Transformed, or just informed?

At home, we recently started reading The Enneagram by Rohr and Ebert, and I got stuck before even getting to page 1. Here was the first speed bump:

All the Christian churches are being forced to an inevitable, honest, and somewhat humiliating conclusion. The vast majority of Christian ministry has been concerned with “churching” people into symbolic, restful, and usually ethnic belonging systems rather than any real spiritual transformation into the mystery of God.

page xv

Ouch! That hurts… largely because it’s true (the second sentence I mean, not the first–and more’s the pity). This guy has been a priest for over 30 years. He doesn’t let up, either: “Much of what is called Christianity has more to do with disguising the ego behind the screen of religion and culture than any real movement toward a God beyond the small self…” (p. xvi) Then he quotes Thomas Merton:

Their “faith” is little more than a permanent evasion of reality–a compromise with life. In order to avoid admitting the uncomfortable truth that they no longer have any real need for God or any vital faith in him, they conform to the outward conduct of others like themselves. And these “believers” cling together, offering one another an apparent justification for lives that are essentially the same as the lives of their materialistic neighbours whose horizons are purely those of the world and its transient values.

ibid., from Merton, The Living Bread (New York, 1956), xxii

Sobering words, these, reflecting a reality confirmed by reports from Barna and others. We so-called “christians” get divorced at rates similar to the surrounding culture, we have similar rates of absentee fathers, marital infidelity, ostentatious car ownership and so on.

What does this mean? Is the Holy Spirit sleeping in our modern or post-modern age? Is Christianity a sham? Are the promises of Jesus just pie in the sky?

Absolutely not. Rather, many of us attend church as a sort of social convention; we change (some of) our habits but we haven’t changed our identity. Rohr again:

What we have done for centuries in the West is give people new moral and doctrinal teaching without rearranging their mythic worldview. It does not work. It leads nowhere new–or nowhere truly old for that matter. It creates legalists, ritualists, minimalists, and literalists….

Rohr, op. cit., p. xix

I resemble this remark! I’ve written before that I sometimes think “What’s the action plan?” — that is, I’m looking for something to do rather than someone to becomeor become like (that is, Jesus).

At this point I must confess that had I read the above twenty years ago, I would not understand it. Let me offer a picture. It’s as if I go through life as a series of bus rides; I can take the “J” (as in Jesus) bus or the “M” (as in materialistic — philosophically materialist I mean, not necessarily the obsessed-with-acquisition, shop-till-you-drop kind of materialist) bus. What many of us do is take the “J” bus more often than we did before, but we still take an “M” bus quite often. And in either case, we’re still getting on and off the bus when we feel like it.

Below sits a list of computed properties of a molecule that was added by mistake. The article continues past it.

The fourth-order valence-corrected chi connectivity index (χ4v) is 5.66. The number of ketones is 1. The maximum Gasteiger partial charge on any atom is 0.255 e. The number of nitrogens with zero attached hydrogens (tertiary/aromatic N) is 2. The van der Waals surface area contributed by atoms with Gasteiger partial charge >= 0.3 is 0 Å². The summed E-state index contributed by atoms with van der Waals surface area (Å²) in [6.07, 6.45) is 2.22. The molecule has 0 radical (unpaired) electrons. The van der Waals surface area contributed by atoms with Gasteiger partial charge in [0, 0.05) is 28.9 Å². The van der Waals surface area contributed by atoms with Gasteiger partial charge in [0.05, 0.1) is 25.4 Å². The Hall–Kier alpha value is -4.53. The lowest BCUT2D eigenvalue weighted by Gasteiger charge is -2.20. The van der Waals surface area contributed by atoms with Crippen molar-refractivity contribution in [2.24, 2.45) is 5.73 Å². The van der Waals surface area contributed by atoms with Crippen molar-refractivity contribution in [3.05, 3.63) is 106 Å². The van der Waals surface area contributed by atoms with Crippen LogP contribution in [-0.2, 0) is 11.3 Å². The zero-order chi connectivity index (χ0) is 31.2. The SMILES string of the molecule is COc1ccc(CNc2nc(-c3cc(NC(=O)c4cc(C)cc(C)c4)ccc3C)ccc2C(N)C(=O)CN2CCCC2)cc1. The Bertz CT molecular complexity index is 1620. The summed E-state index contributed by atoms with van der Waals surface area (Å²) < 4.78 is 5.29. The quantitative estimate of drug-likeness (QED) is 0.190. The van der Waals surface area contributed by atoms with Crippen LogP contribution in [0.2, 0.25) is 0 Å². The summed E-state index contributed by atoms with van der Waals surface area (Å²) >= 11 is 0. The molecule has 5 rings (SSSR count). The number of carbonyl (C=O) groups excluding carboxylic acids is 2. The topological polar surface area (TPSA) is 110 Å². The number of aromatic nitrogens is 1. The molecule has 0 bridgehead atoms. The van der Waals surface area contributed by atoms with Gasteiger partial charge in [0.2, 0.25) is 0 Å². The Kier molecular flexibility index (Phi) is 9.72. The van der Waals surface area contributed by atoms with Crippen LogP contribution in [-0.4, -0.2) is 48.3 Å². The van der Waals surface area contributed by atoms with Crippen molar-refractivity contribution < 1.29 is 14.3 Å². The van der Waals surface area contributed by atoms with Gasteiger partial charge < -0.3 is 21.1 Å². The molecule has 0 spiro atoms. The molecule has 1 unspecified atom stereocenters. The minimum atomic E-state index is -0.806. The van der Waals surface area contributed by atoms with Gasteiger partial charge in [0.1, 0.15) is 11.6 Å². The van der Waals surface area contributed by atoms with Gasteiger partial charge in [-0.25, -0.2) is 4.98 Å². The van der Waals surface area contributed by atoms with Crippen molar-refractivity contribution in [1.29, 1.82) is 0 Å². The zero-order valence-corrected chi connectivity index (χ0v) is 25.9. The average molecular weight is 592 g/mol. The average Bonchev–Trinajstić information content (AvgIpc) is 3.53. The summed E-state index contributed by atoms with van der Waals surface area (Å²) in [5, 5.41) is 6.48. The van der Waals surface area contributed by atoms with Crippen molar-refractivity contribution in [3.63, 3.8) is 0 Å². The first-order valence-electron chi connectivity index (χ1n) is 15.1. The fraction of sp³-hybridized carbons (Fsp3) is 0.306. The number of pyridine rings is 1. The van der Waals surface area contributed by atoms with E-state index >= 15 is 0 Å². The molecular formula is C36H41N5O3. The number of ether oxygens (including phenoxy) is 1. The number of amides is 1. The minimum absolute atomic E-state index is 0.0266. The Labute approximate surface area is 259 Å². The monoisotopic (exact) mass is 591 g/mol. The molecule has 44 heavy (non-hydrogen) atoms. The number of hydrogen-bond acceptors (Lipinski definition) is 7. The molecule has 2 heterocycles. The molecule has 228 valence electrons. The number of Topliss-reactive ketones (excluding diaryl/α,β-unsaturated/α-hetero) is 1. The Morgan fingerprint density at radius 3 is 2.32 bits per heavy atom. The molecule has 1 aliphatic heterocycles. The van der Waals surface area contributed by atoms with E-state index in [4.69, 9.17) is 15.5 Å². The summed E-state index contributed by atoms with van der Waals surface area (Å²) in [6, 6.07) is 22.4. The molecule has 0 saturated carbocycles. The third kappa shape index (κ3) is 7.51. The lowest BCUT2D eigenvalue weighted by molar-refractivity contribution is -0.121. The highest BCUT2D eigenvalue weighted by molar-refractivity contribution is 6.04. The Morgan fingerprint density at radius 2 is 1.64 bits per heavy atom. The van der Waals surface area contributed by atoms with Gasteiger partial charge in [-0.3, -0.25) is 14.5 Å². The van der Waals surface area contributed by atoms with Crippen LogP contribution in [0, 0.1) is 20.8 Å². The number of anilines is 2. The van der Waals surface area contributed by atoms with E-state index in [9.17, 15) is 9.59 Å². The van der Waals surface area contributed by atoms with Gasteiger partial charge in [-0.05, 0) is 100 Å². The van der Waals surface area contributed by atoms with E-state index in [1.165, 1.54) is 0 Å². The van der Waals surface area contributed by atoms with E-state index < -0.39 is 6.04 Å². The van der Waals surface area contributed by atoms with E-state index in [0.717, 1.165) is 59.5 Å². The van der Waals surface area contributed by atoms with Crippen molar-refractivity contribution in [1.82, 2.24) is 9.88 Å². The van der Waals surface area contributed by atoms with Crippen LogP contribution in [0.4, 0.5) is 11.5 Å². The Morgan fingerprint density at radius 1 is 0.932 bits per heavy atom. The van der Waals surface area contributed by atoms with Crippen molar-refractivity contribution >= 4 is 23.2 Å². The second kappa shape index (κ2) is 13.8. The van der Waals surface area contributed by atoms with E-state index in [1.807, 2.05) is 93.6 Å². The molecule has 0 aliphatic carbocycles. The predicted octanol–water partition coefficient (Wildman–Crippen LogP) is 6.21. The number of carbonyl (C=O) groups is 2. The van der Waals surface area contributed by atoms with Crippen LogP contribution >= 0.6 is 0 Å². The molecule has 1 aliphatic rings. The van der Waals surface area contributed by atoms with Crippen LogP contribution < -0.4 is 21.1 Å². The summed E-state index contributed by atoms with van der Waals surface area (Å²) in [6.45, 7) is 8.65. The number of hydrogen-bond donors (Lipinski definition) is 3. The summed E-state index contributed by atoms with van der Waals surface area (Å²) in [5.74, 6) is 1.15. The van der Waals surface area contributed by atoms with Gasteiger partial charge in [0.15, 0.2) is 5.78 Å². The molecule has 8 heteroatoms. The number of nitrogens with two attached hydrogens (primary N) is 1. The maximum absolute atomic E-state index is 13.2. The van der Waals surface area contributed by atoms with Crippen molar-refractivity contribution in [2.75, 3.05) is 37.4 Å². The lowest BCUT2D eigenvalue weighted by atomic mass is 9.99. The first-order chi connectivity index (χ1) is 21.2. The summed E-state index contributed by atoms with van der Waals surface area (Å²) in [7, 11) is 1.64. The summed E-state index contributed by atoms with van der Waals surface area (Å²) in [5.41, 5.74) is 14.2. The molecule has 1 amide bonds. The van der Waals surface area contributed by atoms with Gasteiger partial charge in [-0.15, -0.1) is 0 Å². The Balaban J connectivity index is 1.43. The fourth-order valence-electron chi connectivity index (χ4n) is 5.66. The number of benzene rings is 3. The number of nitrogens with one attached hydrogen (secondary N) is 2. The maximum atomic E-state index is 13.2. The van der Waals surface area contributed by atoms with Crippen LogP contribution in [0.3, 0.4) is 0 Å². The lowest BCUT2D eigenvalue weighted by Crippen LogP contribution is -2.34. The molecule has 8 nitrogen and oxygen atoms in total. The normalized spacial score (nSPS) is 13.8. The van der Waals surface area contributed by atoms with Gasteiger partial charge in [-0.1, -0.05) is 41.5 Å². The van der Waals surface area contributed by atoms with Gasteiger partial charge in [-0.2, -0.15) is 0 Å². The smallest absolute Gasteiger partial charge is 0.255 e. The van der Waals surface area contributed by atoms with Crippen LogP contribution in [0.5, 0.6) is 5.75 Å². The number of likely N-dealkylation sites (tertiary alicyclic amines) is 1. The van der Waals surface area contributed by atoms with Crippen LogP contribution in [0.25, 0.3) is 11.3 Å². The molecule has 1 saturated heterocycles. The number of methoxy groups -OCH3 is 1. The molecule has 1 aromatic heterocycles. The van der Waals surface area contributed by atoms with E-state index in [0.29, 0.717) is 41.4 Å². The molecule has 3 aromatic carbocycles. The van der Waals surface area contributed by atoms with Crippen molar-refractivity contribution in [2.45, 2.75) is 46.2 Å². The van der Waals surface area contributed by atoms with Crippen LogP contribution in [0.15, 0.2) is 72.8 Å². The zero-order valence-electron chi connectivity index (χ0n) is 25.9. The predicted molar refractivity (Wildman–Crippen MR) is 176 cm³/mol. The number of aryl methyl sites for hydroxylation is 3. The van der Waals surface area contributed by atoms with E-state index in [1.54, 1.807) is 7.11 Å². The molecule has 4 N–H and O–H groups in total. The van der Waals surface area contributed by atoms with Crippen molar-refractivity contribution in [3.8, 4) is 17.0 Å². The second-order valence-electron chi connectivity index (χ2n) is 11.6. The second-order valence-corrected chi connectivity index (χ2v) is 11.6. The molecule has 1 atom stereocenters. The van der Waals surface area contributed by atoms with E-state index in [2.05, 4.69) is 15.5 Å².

What we need to do, what I need to do, is form a new picture of myself. Rather than continuing to be the same autonomous person making different choices than before, what I must do instead is see myself as a part of Christ–a cell in a living organism if you will, as opposed to being a wind-up toy soldier on a dusty old shelf. Whether the toy soldier points to the east or west, it’s still a toy soldier that will be destroyed when the house burns (as this world inevitably will).

It’s as if the Kingdom of God were an organism (the church being called the “Body of Christ” for a reason) and we were cells in it, members of that body.

So perhaps what Rohr is saying here (and what I’m seeing here) is not anything new, but something very old:

  • Just as each of us has one body with many members, and these members do not all have the same function, so in Christ we who are many form one body, and each member belongs to all the others.
    Romans 12:4-5
  • Do you not know that your bodies are members of Christ himself?
    from 1 Corinthians 6:15
  • Therefore each of you must put off falsehood and speak truthfully to his neighbor, for we are all members of one body.
    Ephesians 4:25
  • After all, no one ever hated his own body, but he feeds and cares for it, just as Christ does the church– for we are members of his body.
    Ephesians 5:29-30
  • Let the peace of Christ rule in your hearts, since as members of one body you were called to peace. And be thankful. Let the word of Christ dwell in you richly as you teach and admonish one another with all wisdom, and as you sing psalms, hymns and spiritual songs with gratitude in your hearts to God.
    Colossians 3:15-16

I’ve read these verses, and verses like them, many many times. Many of us, we who went through Rick Warren’s “40 Days of Purpose” (based on his book, The Purpose Driven Life ) even memorized Romans 12:5 (highlighted above in yellow). But do you or I sincerely view ourselves as being members of Christ? I’ll admit that I mostly don’t!

Now I’ll happily tell you that Jesus is in charge, and I actually do believe that “The mind of man plans his way, but the Lord directs the steps” (Proverbs 16:9). And I absolutely do not claim to be the captain of my soul — Lieutenant (j.g.) maybe. Sometimes I even believe that Christ lives in me (Galatians 2:20, Colossians 1:27).

But I don’t think of myself as an arm or hand (or a toenail or earlobe for that matter). This is something I need to think more about, and pray more about.

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